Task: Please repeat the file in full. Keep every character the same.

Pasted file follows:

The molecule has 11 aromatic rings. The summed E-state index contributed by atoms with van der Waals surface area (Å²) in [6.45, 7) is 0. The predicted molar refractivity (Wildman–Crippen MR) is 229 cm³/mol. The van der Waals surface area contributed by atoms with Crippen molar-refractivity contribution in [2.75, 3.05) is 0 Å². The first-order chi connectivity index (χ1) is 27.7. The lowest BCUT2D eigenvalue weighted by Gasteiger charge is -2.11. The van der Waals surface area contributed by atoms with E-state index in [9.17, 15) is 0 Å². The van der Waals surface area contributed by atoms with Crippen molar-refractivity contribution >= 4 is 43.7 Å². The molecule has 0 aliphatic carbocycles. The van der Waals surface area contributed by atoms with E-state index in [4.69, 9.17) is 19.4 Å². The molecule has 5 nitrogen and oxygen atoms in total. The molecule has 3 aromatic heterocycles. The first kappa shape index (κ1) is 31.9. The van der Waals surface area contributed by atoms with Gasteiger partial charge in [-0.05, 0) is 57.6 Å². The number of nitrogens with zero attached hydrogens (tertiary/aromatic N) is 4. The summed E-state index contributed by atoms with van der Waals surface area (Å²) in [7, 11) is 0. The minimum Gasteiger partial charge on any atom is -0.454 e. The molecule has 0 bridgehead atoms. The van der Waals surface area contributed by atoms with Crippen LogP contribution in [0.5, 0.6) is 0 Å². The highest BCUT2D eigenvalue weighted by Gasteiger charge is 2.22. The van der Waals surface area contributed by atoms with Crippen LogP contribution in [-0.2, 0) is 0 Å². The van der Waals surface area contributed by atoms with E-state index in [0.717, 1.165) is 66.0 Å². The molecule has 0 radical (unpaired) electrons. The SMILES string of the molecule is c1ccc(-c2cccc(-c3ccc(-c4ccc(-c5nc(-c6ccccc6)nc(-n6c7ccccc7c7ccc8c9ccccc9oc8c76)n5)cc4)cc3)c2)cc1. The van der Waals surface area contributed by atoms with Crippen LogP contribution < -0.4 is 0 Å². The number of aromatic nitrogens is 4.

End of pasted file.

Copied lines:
The molecule has 11 aromatic rings. The summed E-state index contributed by atoms with van der Waals surface area (Å²) in [6.45, 7) is 0. The predicted molar refractivity (Wildman–Crippen MR) is 229 cm³/mol. The van der Waals surface area contributed by atoms with Crippen molar-refractivity contribution in [2.75, 3.05) is 0 Å². The first-order chi connectivity index (χ1) is 27.7. The lowest BCUT2D eigenvalue weighted by Gasteiger charge is -2.11. The van der Waals surface area contributed by atoms with E-state index in [9.17, 15) is 0 Å². The van der Waals surface area contributed by atoms with Crippen molar-refractivity contribution >= 4 is 43.7 Å². The molecule has 0 aliphatic carbocycles. The van der Waals surface area contributed by atoms with E-state index in [4.69, 9.17) is 19.4 Å². The molecule has 5 nitrogen and oxygen atoms in total. The molecule has 3 aromatic heterocycles. The first kappa shape index (κ1) is 31.9. The van der Waals surface area contributed by atoms with Gasteiger partial charge in [-0.05, 0) is 57.6 Å². The number of nitrogens with zero attached hydrogens (tertiary/aromatic N) is 4. The summed E-state index contributed by atoms with van der Waals surface area (Å²) in [7, 11) is 0. The minimum Gasteiger partial charge on any atom is -0.454 e. The molecule has 0 bridgehead atoms. The van der Waals surface area contributed by atoms with Crippen LogP contribution in [0.5, 0.6) is 0 Å². The highest BCUT2D eigenvalue weighted by Gasteiger charge is 2.22. The van der Waals surface area contributed by atoms with Crippen LogP contribution in [-0.2, 0) is 0 Å². The van der Waals surface area contributed by atoms with E-state index in [0.717, 1.165) is 66.0 Å². The molecule has 0 radical (unpaired) electrons. The SMILES string of the molecule is c1ccc(-c2cccc(-c3ccc(-c4ccc(-c5nc(-c6ccccc6)nc(-n6c7ccccc7c7ccc8c9ccccc9oc8c76)n5)cc4)cc3)c2)cc1. The van der Waals surface area contributed by atoms with Crippen LogP contribution < -0.4 is 0 Å². The number of aromatic nitrogens is 4.